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6. Can a collection agency contact other people and discuss my bill?
Although a collector may call others to try to locate you, he or she may not discuss your account or debt status except for your spouse, attorney or person necessary to enforce a judgment. He or she must give his or her name, but not the name of the agency unless they are specifically asked for it.

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7. Can a collection agency contact my employer?
An agency may contact an employer, but only for the following reasons:
  1. To communicate with you at your place of employment.
  2. To verify your location.
  3. To garnish your wages once you have been taken to court and a judgment was entered against you.
  4. To find out whether you have medical insurance to cover a medical bill.

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8. Can a collection agency contact me at my place of employment?
Yes, unless the debt collector knows, or has reason to know, that your employer prohibits you from receiving such communication. However, if you do not want to be contacted at work, you can request that they not telephone or send you notices at work. Be sure to make your request in writing to protect yourself. If the agency does send you a notice at work, it must be marked PERSONAL & CONFIDENTIAL. If you request no further contact at work and the agency is unable to contact you at home, the agency may have no other option but to file a civil lawsuit for the amount of the bill it is collecting.

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9. How do I stop a collection agency from contacting me?
If you want to stop all contact from the agency you may request that they not contact you again—IN WRITING. Your letter should be sent by certified mail, "return receipt requested," so you have proof of its delivery. Once the agency receives your letter, its employees can only contact you one final time to explain what action they plan to take. After that, contact must stop. Remember, though, that if you request no further contact in any way, except for certain messages allowed by law, you may leave the agency with no choice but to file a civil lawsuit against you.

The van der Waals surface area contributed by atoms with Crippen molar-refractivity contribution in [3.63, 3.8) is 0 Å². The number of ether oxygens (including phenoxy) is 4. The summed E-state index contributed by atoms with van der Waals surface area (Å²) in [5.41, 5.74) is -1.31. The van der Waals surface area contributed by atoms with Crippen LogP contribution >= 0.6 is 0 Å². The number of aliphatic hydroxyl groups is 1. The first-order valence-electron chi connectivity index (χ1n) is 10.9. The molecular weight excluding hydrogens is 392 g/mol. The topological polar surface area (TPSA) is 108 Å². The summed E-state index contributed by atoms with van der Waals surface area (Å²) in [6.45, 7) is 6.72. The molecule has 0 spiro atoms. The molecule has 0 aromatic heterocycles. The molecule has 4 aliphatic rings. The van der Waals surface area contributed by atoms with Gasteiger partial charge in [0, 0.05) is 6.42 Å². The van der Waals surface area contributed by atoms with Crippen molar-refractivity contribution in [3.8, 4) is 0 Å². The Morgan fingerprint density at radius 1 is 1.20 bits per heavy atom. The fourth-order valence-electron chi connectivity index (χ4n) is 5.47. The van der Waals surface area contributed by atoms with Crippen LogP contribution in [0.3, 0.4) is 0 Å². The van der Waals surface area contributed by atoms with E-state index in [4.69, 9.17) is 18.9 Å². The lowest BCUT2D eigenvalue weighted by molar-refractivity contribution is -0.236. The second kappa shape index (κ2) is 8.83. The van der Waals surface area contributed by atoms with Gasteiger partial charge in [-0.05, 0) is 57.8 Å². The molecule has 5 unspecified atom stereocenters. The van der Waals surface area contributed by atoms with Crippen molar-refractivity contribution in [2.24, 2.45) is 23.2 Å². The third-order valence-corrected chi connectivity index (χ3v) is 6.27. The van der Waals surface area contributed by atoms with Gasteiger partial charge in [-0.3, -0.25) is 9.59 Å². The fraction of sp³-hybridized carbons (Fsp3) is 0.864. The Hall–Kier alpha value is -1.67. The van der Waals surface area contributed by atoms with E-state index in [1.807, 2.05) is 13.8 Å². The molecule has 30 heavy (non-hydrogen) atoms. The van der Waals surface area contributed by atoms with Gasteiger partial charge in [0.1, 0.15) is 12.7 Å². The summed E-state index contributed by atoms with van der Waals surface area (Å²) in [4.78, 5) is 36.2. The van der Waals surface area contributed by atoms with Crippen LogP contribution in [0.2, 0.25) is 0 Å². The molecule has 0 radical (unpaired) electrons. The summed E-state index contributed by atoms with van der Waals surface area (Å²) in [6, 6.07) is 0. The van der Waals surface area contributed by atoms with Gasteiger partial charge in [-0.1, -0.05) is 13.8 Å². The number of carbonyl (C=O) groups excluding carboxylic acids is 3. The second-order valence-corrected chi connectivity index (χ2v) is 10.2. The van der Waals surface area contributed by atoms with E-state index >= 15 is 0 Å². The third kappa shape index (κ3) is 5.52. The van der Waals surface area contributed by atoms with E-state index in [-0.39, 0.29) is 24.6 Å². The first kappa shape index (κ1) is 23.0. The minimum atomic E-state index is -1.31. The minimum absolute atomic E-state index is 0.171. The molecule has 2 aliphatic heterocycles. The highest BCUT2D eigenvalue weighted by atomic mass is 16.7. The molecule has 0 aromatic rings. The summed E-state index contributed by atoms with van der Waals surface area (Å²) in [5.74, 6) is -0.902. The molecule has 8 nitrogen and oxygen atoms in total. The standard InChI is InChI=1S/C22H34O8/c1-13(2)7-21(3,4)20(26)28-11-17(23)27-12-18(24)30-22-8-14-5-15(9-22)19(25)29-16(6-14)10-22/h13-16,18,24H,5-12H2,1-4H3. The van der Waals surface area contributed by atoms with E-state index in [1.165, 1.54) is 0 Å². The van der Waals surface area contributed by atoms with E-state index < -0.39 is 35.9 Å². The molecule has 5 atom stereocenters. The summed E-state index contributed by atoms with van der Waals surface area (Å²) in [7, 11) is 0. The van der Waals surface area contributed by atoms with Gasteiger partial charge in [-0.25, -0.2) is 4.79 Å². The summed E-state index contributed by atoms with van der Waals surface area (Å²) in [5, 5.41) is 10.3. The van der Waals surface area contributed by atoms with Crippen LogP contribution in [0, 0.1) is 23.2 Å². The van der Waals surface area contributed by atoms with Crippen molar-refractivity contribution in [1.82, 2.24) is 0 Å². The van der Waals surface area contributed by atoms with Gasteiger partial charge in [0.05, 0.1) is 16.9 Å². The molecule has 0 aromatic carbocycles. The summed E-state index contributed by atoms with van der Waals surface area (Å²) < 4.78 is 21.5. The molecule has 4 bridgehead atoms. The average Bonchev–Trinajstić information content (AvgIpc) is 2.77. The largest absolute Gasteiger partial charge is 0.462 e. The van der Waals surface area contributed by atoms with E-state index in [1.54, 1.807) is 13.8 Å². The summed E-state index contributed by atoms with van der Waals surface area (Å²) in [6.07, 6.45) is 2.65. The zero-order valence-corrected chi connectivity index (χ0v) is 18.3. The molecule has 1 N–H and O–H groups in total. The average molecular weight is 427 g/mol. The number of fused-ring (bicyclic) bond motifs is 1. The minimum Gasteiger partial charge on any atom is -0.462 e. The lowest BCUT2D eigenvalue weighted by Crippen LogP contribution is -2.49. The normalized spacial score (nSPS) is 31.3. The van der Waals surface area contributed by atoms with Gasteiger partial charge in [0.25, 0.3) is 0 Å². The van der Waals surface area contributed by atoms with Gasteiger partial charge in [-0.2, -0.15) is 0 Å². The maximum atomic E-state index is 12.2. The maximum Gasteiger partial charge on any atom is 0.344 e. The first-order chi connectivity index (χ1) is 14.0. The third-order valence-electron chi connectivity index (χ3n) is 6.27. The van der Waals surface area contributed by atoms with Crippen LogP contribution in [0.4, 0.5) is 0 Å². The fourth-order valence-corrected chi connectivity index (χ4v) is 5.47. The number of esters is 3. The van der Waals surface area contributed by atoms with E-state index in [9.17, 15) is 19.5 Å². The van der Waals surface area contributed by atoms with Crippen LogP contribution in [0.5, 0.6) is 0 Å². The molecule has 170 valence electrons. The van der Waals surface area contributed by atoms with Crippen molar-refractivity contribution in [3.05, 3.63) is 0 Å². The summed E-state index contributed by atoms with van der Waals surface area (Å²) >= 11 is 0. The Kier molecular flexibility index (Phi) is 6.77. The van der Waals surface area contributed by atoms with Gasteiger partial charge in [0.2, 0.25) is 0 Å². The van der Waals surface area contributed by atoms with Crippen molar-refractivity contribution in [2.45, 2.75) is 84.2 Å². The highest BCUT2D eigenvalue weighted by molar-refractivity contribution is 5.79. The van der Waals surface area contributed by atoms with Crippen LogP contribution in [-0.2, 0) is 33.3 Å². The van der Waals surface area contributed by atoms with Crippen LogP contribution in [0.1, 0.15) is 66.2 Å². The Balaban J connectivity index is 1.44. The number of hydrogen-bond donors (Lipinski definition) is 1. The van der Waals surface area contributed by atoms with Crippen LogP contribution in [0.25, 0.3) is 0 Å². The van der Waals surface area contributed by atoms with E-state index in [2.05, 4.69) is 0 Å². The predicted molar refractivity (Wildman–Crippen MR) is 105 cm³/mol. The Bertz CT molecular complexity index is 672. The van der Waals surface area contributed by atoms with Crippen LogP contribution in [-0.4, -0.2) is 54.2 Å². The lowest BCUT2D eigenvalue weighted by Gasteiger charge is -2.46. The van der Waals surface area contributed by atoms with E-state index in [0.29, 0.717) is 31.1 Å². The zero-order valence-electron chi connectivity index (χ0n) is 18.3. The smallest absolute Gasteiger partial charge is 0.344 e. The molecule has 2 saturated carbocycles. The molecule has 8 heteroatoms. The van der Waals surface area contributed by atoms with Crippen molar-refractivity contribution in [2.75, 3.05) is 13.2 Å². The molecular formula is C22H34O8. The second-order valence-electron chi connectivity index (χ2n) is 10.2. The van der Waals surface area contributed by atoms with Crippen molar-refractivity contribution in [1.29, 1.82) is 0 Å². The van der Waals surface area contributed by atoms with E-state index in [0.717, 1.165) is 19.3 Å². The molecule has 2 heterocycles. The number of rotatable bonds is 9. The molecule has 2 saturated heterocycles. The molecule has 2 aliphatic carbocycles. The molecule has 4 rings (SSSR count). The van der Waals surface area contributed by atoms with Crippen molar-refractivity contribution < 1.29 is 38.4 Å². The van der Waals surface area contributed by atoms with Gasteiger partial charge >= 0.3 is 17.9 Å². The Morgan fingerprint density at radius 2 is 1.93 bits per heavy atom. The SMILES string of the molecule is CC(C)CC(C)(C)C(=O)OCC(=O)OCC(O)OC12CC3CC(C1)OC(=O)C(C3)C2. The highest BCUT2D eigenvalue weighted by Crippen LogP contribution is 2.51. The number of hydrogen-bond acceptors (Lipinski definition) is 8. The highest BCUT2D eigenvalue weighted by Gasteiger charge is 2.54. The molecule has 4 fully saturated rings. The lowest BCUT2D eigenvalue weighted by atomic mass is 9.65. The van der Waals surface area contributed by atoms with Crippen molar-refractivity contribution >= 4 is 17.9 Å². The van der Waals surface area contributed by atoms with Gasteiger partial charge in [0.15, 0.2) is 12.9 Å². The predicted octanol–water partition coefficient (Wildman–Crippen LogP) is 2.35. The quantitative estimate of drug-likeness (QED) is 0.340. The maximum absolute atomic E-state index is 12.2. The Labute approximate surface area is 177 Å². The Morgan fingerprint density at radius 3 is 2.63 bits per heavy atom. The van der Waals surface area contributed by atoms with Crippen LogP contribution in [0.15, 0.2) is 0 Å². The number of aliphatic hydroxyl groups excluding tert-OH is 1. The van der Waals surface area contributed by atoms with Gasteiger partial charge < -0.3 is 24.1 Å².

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10. Does an agency have to accept partial payments?
No. A collection agency has the choice of demanding the whole amount or taking payments on the bill. It will want to know your actual ability to pay the debt. The agency can set what it is willing to take for the amount of the payments and how often you will be required to make them.

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11. As long as I am paying something every month, doesn't the collection agency have to take my payment?
No. The agency's responsibility is to collect the debts assigned to it. The agency will want to have payments made pursuant to an agreed plan, so it knows when to expect payment, and when the debt will be paid in full.

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12. The collection agency has agreed to take payments. Do I have to sign a contract?
You don't have to sign any contract with a collection agency. However, if the collection agency wants the payment agreement to be in writing, they have the right to require you to sign a contract as a condition of accepting payments. This can be a protection for both of you as long as you make the payments under the contract.
If you make your payments on time and pay the agreed amount, the agency cannot change the way they are collecting the bill or demand more money. But, if you fail to make the payments according to the contract, the collection agency could then demand payment of or sue you for the entire remaining balance, not just the defaulted payment.
The contract may also be in the form of a promissory note. These are both legal documents by which you will be bound—do not promise more than you can pay, and do not sign one just to appease an agency. A contract is a legally enforceable agreement.

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13. What about oral (unwritten) payment plans?
The same conditions apply to unwritten agreements as do the written agreements. Both are contracts between you and the collection agency.

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14. The collection agency wants me to write postdated checks or pre-authorize payments from my checking account. Do I have to do this?
No, you are not required to give postdated checks or pre-authorized payments to a collection agency. However, many consumers and collection agencies have found that this is very efficient means of structuring a repayment plan as it requires little ongoing maintenance by either party. Writing or accepting postdated checks or pre-authorized payments are not illegal so long as you plan to cover them when they are cashed or presented. The agency is required to send a notice of intent to deposit letter prior to deposit of any check.

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15. May a collection agency demand the consumer pay interest on an assigned debt? If so, how much?
When assigned the debt by the original creditor, the collection agency can demand and collect interest from the debtor to the same extent that the consumer would be obligated to pay interest to the original creditor. The obligation to pay interest is not changed by the debt being assigned to a collection agency.
If a collection agency does demand and collect interest, it should be shown as a separate amount from the principle when it is first demanded from the consumer. Subsequently, each additional amount of interest should be shown as a separate increase to the total balance due at that time.